# FET replaced with Bipolar...Help?

Discussion in 'General Electronics Chat' started by messi_tnt, Jul 31, 2011.

1. ### messi_tnt Thread Starter New Member

Jul 22, 2011
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Hi there,

I need to ask if it is a common practice when replacing power FET with Bipolar transistor to add a (1-2 k) resistor to the base of the Bipolar one??
If yes, Why??

Regards

2. ### tom66 Senior Member

May 9, 2009
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214
The base of a transistor is like a diode, it will conduct current, so a resistor needs to be added to limit this current and set the current gain of it. A fet conducts almost no current on the gate so the resistor is not necessary.

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3. ### messi_tnt Thread Starter New Member

Jul 22, 2011
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thank you for your quick answer.. one more thing, does the value of the resistor depend on the application (as you said : it sets the current gain)
or there is a common value to be used ?

Regards

Last edited: Jul 31, 2011
4. ### tom66 Senior Member

May 9, 2009
2,613
214
Yes, you need to calculate it according to the desired collector current.

Collector current (Ic) = Hfe * Base current (Ib)

If you have a 5V logic input, the B-E drops 0.65V then the voltage across the resistor will be 4.35V. If your transistor has a gain of 100 (look up exact figure in the datasheet for your transistor), and you want (up to) 1A collector current, your resistor needs to pass 10mA across 4.3V.

Ohms law tells you V = IR so rearrange to get R = V/I and plug in your values. 4.35 / 0.01 = 435 ohms. The closest lower E12 value is 390 ohms, but if you use E24 resistors you can use 430 ohms. You should go lower to allow for a margin of error.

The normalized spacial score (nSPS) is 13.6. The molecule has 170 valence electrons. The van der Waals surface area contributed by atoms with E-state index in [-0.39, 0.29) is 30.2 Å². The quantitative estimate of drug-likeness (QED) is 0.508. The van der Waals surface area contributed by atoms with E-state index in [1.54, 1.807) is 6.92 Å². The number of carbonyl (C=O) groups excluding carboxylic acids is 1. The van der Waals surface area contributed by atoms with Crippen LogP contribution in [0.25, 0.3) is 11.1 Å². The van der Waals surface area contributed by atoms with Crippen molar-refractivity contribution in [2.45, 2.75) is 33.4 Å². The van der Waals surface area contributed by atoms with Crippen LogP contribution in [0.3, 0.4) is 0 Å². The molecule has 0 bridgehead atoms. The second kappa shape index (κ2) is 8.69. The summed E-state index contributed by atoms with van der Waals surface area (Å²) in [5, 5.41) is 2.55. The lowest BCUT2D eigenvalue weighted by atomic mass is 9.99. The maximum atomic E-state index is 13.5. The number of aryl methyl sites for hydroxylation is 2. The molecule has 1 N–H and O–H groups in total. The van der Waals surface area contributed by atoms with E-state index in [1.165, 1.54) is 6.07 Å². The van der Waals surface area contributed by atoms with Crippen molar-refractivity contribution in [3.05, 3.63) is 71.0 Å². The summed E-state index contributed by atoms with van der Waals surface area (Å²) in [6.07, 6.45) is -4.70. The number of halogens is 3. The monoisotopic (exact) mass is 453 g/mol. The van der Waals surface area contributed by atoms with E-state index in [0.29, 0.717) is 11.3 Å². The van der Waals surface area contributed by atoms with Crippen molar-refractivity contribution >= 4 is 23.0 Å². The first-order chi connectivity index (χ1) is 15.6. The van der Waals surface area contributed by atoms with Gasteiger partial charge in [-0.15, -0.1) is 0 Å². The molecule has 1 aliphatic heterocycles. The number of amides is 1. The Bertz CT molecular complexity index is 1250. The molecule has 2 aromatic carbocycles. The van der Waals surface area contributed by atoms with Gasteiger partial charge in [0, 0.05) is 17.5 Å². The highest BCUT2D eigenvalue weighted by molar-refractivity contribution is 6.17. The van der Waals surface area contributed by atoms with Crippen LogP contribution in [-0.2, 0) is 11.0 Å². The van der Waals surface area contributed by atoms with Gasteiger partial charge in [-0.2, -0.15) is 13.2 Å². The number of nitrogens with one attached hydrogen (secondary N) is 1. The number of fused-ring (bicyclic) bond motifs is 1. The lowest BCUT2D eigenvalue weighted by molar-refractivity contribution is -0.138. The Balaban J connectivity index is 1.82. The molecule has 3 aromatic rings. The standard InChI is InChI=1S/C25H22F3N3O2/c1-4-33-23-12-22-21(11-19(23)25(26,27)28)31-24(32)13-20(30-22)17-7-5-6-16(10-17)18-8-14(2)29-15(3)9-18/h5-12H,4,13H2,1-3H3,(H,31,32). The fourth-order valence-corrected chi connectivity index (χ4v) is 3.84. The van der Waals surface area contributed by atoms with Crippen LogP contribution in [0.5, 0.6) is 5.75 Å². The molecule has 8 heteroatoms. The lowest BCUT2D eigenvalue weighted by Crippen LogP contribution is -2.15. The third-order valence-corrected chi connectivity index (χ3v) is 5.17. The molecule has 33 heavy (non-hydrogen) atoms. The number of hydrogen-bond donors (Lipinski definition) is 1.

Be aware that the power dissipation in this 390 ohm resistor is given by V^2 / R or I^2 * R giving 47.41mW which is acceptable for a 1/4W or 1/8W through hole resistor and a 1/10W 0603 SMD resistor. But at larger collector currents a more powerful base resistor may be necessary.

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5. ### messi_tnt Thread Starter New Member

Jul 22, 2011
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This explanation is great.. I think that this is all what I need to know regarding this issue
Thank you again

regards

Dec 26, 2010
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If the base resistor value has to be made very small to get the necessary drive, you need to be sure that the gate (or whatever) that is driving it can actually supply the current.

If there is not enough current available to drive an ordinary bipolar transistor properly, bearing in mind that the saturated gain level may be as low as 10 in some cases, one alternative is to use a Darlington type. These have much higher gain, but bear in mind that they are slower, and have a bigger saturated "on" voltage.

7. ### SgtWookie Expert

Jul 17, 2007
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When you are using a transistor as a saturated switch (like driving a relay, turning on an LED, etc) you need to use 10 for the gain of the transistor, not the hFE specification.

If you attempt to use the hFE specification instead of 10, you will very likely wind up with a high Vce (voltage from the collector to the emitter) and power dissipation in the transistor.

Also, Vbe (voltage from the base to the emitter) goes up as Ib (base current) increases; at very low base current you can use 0.63v, but better to start off with 0.7v. Also, you want to use a transistor with at least twice the Ic rating that you need; otherwise the saturation voltage will be quite high.

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Jul 22, 2011
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